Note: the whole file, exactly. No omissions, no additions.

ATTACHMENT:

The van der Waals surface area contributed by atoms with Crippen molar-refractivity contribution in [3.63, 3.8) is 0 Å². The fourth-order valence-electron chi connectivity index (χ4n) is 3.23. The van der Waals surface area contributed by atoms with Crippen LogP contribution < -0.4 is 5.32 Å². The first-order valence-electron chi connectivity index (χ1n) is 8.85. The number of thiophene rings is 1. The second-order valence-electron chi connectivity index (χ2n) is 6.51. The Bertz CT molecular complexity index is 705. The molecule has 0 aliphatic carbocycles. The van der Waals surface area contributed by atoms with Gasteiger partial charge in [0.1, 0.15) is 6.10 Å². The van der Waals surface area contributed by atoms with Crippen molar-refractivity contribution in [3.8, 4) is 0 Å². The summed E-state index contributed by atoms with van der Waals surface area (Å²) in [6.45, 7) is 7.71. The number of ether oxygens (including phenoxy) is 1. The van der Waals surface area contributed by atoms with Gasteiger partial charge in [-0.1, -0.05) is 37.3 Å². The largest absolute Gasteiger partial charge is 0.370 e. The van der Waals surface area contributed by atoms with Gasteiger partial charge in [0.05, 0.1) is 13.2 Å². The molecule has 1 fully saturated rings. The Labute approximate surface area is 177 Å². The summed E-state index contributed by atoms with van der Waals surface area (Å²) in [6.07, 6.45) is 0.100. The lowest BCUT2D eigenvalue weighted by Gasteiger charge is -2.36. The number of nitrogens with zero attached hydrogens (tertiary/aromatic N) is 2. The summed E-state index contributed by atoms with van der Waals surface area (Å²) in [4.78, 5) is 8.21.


The van der Waals surface area contributed by atoms with Crippen molar-refractivity contribution in [3.63, 3.8) is 0 Å². The fourth-order valence-electron chi connectivity index (χ4n) is 3.23. The van der Waals surface area contributed by atoms with Crippen LogP contribution < -0.4 is 5.32 Å². The first-order valence-electron chi connectivity index (χ1n) is 8.85. The number of thiophene rings is 1. The second-order valence-electron chi connectivity index (χ2n) is 6.51. The Bertz CT molecular complexity index is 705. The molecule has 0 aliphatic carbocycles. The van der Waals surface area contributed by atoms with Gasteiger partial charge in [0.1, 0.15) is 6.10 Å². The van der Waals surface area contributed by atoms with Crippen molar-refractivity contribution in [3.8, 4) is 0 Å². The summed E-state index contributed by atoms with van der Waals surface area (Å²) in [6.45, 7) is 7.71. The number of ether oxygens (including phenoxy) is 1. The van der Waals surface area contributed by atoms with Gasteiger partial charge in [-0.1, -0.05) is 37.3 Å². The largest absolute Gasteiger partial charge is 0.370 e. The van der Waals surface area contributed by atoms with Gasteiger partial charge in [0.05, 0.1) is 13.2 Å². The molecule has 1 fully saturated rings. The Labute approximate surface area is 177 Å². The summed E-state index contributed by atoms with van der Waals surface area (Å²) in [6.07, 6.45) is 0.100. The lowest BCUT2D eigenvalue weighted by Gasteiger charge is -2.36. The number of nitrogens with zero attached hydrogens (tertiary/aromatic N) is 2. The summed E-state index contributed by atoms with van der Waals surface area (Å²) in [4.78, 5) is 8.21.